Shlomo Bentin, an Israeli cognitive neuroscientist, who died in a bicycle accident on July 13. Photo: The Hebrew University of Jerusalem
Shlomo Bentin, an Israeli cognitive neuroscientist, who died in a bicycle accident on July 13. Photo: The Hebrew University of Jerusalem

Israeli professor Shlomo Bentin did not die because he was hit by a dump truck while riding on his bicycle on July 13, according to new details released today by the Berkeley Police Department.

Instead, the dump truck passed so close to Bentin that he may have taken evasive action that inadvertently propelled him over the handlebars of his bike, where he struck his head on the sidewalk, according to police.

Bentin was riding his bicycle westbound on Bancroft Avenue near Fulton around 3:38 p.m., and was riding in the right lane close to a line of parked cars, as the law requires, according to Capt. Andrew Greenwood of the Berkeley Police Department. A dump truck traveling in the same direction passed Bentin but did not strike him, according to an investigation by the Fatal Accident Investigation Team.

But the dump truck may have passed so close to Bentin that he startled and jerked his bike, said Greenwood. Or he may have braked hard. While police could not determine the cause, Bentin flipped over the handlebars of his bike and struck his head and shoulders on the pavement. Police said in July that he was wearing a helmet.

Bentin was taken to a local trauma center where he was later pronounced dead. Police did a forensic analysis on the truck and did not find any fibers, tissue, or fluids that indicated there was a collision, he said.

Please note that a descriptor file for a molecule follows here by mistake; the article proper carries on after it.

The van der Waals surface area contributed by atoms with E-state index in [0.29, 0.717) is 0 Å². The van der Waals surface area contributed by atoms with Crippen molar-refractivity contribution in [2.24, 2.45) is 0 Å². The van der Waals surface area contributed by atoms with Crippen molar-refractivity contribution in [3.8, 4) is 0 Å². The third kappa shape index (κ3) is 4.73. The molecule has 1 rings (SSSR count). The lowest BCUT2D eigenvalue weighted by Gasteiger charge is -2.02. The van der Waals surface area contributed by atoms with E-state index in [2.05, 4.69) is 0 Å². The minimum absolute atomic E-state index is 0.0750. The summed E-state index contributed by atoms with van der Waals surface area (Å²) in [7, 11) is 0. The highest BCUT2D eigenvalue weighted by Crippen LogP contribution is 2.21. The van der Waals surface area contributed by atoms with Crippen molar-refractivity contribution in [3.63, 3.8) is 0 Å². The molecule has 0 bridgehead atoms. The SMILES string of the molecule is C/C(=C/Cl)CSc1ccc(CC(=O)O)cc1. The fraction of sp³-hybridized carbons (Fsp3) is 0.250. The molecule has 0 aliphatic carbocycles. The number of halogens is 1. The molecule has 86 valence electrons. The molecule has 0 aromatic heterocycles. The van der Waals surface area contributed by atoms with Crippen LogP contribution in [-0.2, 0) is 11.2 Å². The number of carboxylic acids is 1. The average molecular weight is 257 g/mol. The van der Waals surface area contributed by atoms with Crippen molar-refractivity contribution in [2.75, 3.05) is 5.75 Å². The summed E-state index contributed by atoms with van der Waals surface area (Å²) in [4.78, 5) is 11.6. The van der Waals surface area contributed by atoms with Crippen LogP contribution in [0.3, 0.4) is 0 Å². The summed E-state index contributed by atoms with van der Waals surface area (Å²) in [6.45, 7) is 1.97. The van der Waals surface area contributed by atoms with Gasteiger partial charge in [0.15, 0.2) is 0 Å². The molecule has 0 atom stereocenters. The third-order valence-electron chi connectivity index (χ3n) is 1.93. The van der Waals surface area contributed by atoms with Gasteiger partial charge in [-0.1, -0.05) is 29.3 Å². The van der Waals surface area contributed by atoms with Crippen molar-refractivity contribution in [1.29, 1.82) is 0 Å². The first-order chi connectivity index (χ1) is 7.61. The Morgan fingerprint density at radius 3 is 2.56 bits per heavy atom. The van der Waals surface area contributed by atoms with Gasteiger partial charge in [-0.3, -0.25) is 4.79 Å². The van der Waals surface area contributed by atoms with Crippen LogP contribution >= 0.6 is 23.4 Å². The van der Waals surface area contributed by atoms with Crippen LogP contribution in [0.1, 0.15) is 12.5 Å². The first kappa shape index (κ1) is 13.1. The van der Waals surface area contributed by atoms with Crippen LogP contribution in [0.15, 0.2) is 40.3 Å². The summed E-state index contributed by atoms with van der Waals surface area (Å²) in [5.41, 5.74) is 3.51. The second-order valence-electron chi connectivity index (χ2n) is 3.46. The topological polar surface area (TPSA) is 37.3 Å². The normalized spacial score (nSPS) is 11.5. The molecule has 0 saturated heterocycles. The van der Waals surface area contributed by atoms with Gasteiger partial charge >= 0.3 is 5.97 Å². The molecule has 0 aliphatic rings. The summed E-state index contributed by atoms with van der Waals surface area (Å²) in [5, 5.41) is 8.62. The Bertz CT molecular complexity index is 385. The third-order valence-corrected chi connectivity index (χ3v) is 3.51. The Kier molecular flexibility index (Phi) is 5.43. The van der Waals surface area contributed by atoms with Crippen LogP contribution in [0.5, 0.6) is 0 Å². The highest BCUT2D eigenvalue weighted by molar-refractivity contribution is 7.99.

State law requires that a vehicle passing a bicyclist shall pass to the left at a distance safe enough not to interfere with that bicyclist, said Greenwood.

On Dec. 24, Berkeleyside reported that Berkeley police and the Alameda County district attorney’s office had determined there was not enough evidence to bring criminal charges against the driver of the dump truck. When readers asked for additional information, Berkeleyside went back to the police for more details.

When the accident originally happened, many witnesses reported that the dump truck had struck Bentin, said Greenwood. Police were able to view some security video footage that, while grainy and showing a partially obstructed view, showed the truck passing Bentin and Bentin going down. While the videos were not conclusive, interviews with witnesses and forensic analyses led police to conclude there was no collision, said Greenwood.

After Bentin fell off his bicycle, a motorcyclist at the scene raced ahead and caught up with the dump truck driver, said Greenwood. The driver returned to the scene of the accident and cooperated fully in the investigation. Tests showed the driver was not intoxicated or on drugs, said Greenwood.

Bentin, a globally recognized expert in cognitive neuropsychology who was awarded the Israeli Prize for Psychology in April, was visiting UC Berkeley at the time of his death.

Note: This article has been corrected to show that police did not find the security video conclusive in showing that the dump truck did not strike Bentin, but used it among many tools to determine that.

Professor Shlomo Bentin’s death deemed an accident [12.24.12]
Neuroscientist Shlomo Bentin killed in bike accident [07.16.12]
Cyclist in accident involving a dump truck [07.13.12]

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Frances Dinkelspiel, Berkeleyside and CItyside co-founder, is a journalist and author. Her first book, Towers of Gold: How One Jewish Immigrant Named Isaias Hellman Created California, published in November...